Below is a paragraph from the home page of StanfordBookstore.com, the website of Stanford University's campus bookstore. The image has not been rescaled or reduced in any way from what was displayed in my browsers (Netscape Navigator 4.76 and Internet Explorer 5.0).
The obvious problem with tiny text is that many people can't read it. As people age, the limit increases. Most people over the age of 45 can be considered "visually impaired" for reading small-print text. Much of the text in many websites is illegible for a large proportion of the population. This is certainly true of the Stanford Bookstore website, which is probably used more by older people taking continuing education classes than by Stanford's college-age students, who mostly use the brick-and-mortar store on campus. Text that can't be read might as well not be there.
Most Web browsers include controls for changing the font-size of text. In theory, this lets people choose larger fonts if they can't read text in the default size. In fact, most Web users have no idea how to adjust the fonts in their browser. Even knowing how to adjust the browser's font settings may not help, because many websites render the browser's controls impotent by either: a) explicitly setting font sizes, or b) embedding text in images. For example, the font settings have no effect on Stanfordbookstore.com (or any of the sites shown in this article).
Next, we have the home page of FractalCow.com, an online web "zine". Again, the page-image has not been rescaled or reduced from what was displayed in my browser (Netscape Navigator 4.76).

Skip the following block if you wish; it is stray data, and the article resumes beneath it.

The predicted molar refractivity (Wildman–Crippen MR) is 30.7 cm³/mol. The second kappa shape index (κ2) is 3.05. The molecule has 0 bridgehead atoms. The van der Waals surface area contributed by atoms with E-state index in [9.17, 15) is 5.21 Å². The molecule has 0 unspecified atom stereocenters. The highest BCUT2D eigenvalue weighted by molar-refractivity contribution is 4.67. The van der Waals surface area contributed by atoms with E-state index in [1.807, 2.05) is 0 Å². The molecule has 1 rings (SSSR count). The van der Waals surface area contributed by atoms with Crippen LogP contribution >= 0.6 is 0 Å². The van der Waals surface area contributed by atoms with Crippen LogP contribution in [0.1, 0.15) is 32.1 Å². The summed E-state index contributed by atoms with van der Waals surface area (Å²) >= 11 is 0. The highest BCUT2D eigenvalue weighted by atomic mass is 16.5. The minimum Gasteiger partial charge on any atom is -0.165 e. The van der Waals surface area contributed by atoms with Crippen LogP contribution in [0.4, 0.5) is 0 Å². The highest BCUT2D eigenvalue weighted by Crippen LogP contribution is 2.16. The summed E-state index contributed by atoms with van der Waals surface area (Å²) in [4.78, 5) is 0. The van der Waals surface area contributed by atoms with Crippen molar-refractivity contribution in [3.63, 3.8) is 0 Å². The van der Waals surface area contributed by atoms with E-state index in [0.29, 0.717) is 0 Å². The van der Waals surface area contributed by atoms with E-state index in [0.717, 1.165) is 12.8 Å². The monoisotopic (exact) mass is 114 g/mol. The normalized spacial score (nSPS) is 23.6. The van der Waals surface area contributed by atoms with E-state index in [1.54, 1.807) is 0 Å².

This example shows that aging eyes aren't the only limit. The text at FractalCow.com is so small no one could read it. The small font is especially inexplicable given all the empty black space on both sides of the page's fixed-width content area. (Note: the text appears slightly larger in Internet Explorer.)
Browser incompatibilities exacerbate the problem. Text fonts that are legible when viewed in one browser may be too small when viewed in another. Netscape Navigator tends to display text smaller than does Microsoft Internet Explorer. Unfortunately, many web-developers test their site using only their own favorite browser. Thus, they fail to notice that some or all of the text on their site can't be read in other browsers that visitors to the site are likely to use.
Microsoft's website has tiny text fonts when viewed using Netscape Navigator. Above is only one of many such pages at Microsoft's site, viewed using Netscape Navigator 4.76. Of course, maybe Microsoft wants its site to be readable using only its own browser. The image below is the same page viewed through Microsoft Internet Explorer 5.0. Better, eh?